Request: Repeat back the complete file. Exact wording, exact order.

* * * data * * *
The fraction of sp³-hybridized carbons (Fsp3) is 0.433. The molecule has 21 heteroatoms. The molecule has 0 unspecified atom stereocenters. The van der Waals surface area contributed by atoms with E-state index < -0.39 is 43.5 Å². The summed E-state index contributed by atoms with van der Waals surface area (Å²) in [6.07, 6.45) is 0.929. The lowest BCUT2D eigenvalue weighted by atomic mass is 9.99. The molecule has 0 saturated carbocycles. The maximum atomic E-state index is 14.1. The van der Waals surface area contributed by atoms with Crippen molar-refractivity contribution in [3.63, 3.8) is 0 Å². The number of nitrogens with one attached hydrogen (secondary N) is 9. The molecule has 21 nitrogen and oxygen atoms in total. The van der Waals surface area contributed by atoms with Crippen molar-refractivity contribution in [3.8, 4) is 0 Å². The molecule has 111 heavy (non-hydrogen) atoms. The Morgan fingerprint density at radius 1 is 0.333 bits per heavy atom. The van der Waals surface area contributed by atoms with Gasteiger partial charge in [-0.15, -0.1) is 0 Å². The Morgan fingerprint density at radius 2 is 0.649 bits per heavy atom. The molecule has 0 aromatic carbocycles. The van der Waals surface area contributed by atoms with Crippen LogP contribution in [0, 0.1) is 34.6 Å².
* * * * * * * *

The fraction of sp³-hybridized carbons (Fsp3) is 0.433. The molecule has 21 heteroatoms. The molecule has 0 unspecified atom stereocenters. The van der Waals surface area contributed by atoms with E-state index < -0.39 is 43.5 Å². The summed E-state index contributed by atoms with van der Waals surface area (Å²) in [6.07, 6.45) is 0.929. The lowest BCUT2D eigenvalue weighted by atomic mass is 9.99. The molecule has 0 saturated carbocycles. The maximum atomic E-state index is 14.1. The van der Waals surface area contributed by atoms with Crippen molar-refractivity contribution in [3.63, 3.8) is 0 Å². The number of nitrogens with one attached hydrogen (secondary N) is 9. The molecule has 21 nitrogen and oxygen atoms in total. The van der Waals surface area contributed by atoms with Crippen molar-refractivity contribution in [3.8, 4) is 0 Å². The molecule has 111 heavy (non-hydrogen) atoms. The Morgan fingerprint density at radius 1 is 0.333 bits per heavy atom. The van der Waals surface area contributed by atoms with Gasteiger partial charge in [-0.15, -0.1) is 0 Å². The Morgan fingerprint density at radius 2 is 0.649 bits per heavy atom. The molecule has 0 aromatic carbocycles. The van der Waals surface area contributed by atoms with Crippen LogP contribution in [0, 0.1) is 34.6 Å².